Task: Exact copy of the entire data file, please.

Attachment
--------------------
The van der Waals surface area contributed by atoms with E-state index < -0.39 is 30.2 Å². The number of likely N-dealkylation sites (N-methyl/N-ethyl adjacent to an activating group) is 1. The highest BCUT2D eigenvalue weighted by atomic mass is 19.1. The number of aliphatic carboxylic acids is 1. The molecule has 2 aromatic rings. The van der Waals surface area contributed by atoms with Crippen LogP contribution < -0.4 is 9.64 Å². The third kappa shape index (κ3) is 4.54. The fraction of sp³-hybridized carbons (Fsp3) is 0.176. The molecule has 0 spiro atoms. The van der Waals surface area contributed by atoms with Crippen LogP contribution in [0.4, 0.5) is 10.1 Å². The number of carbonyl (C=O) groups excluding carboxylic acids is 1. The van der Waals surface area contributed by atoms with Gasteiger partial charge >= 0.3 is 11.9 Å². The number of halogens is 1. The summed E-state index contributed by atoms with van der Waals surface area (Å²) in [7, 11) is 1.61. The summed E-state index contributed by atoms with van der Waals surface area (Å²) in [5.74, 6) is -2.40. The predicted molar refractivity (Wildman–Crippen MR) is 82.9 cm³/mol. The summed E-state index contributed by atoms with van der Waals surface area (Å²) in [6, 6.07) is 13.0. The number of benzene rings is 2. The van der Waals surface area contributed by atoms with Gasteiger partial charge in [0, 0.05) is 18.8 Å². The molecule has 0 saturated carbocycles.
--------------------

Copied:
The van der Waals surface area contributed by atoms with E-state index < -0.39 is 30.2 Å². The number of likely N-dealkylation sites (N-methyl/N-ethyl adjacent to an activating group) is 1. The highest BCUT2D eigenvalue weighted by atomic mass is 19.1. The number of aliphatic carboxylic acids is 1. The molecule has 2 aromatic rings. The van der Waals surface area contributed by atoms with Crippen LogP contribution < -0.4 is 9.64 Å². The third kappa shape index (κ3) is 4.54. The fraction of sp³-hybridized carbons (Fsp3) is 0.176. The molecule has 0 spiro atoms. The van der Waals surface area contributed by atoms with Crippen LogP contribution in [0.4, 0.5) is 10.1 Å². The number of carbonyl (C=O) groups excluding carboxylic acids is 1. The van der Waals surface area contributed by atoms with Gasteiger partial charge >= 0.3 is 11.9 Å². The number of halogens is 1. The summed E-state index contributed by atoms with van der Waals surface area (Å²) in [7, 11) is 1.61. The summed E-state index contributed by atoms with van der Waals surface area (Å²) in [5.74, 6) is -2.40. The predicted molar refractivity (Wildman–Crippen MR) is 82.9 cm³/mol. The summed E-state index contributed by atoms with van der Waals surface area (Å²) in [6, 6.07) is 13.0. The number of benzene rings is 2. The van der Waals surface area contributed by atoms with Gasteiger partial charge in [0, 0.05) is 18.8 Å². The molecule has 0 saturated carbocycles.